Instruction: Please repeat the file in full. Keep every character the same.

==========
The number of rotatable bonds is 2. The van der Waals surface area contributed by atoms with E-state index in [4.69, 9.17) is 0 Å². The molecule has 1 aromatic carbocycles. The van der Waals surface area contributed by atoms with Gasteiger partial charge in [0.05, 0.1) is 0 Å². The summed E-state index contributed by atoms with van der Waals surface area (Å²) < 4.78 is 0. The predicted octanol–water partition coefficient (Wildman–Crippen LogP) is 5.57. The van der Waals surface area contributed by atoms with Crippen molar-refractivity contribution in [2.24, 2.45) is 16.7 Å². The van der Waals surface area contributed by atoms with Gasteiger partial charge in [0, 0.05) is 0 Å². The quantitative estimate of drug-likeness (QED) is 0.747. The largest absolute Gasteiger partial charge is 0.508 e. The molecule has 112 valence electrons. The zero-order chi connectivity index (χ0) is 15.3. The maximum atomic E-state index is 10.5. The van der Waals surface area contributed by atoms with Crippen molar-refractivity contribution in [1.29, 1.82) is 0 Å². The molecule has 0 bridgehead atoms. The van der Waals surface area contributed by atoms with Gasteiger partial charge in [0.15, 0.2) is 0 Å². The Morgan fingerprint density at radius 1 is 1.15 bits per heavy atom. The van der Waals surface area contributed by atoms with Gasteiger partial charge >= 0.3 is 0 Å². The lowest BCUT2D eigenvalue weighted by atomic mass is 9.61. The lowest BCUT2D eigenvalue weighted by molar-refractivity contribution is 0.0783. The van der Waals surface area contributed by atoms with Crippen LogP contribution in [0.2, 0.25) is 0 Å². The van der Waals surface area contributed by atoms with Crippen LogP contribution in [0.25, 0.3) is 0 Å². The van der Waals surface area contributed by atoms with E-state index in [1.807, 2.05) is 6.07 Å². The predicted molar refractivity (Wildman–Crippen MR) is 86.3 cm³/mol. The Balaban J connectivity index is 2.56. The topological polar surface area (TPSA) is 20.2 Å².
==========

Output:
The number of rotatable bonds is 2. The van der Waals surface area contributed by atoms with E-state index in [4.69, 9.17) is 0 Å². The molecule has 1 aromatic carbocycles. The van der Waals surface area contributed by atoms with Gasteiger partial charge in [0.05, 0.1) is 0 Å². The summed E-state index contributed by atoms with van der Waals surface area (Å²) < 4.78 is 0. The predicted octanol–water partition coefficient (Wildman–Crippen LogP) is 5.57. The van der Waals surface area contributed by atoms with Crippen molar-refractivity contribution in [2.24, 2.45) is 16.7 Å². The van der Waals surface area contributed by atoms with Gasteiger partial charge in [0, 0.05) is 0 Å². The quantitative estimate of drug-likeness (QED) is 0.747. The largest absolute Gasteiger partial charge is 0.508 e. The molecule has 112 valence electrons. The zero-order chi connectivity index (χ0) is 15.3. The maximum atomic E-state index is 10.5. The van der Waals surface area contributed by atoms with Crippen molar-refractivity contribution in [1.29, 1.82) is 0 Å². The molecule has 0 bridgehead atoms. The van der Waals surface area contributed by atoms with Gasteiger partial charge in [0.15, 0.2) is 0 Å². The Morgan fingerprint density at radius 1 is 1.15 bits per heavy atom. The van der Waals surface area contributed by atoms with Gasteiger partial charge >= 0.3 is 0 Å². The lowest BCUT2D eigenvalue weighted by atomic mass is 9.61. The lowest BCUT2D eigenvalue weighted by molar-refractivity contribution is 0.0783. The van der Waals surface area contributed by atoms with Crippen LogP contribution in [0.2, 0.25) is 0 Å². The van der Waals surface area contributed by atoms with Crippen LogP contribution in [0.25, 0.3) is 0 Å². The van der Waals surface area contributed by atoms with E-state index in [1.807, 2.05) is 6.07 Å². The predicted molar refractivity (Wildman–Crippen MR) is 86.3 cm³/mol. The Balaban J connectivity index is 2.56. The topological polar surface area (TPSA) is 20.2 Å².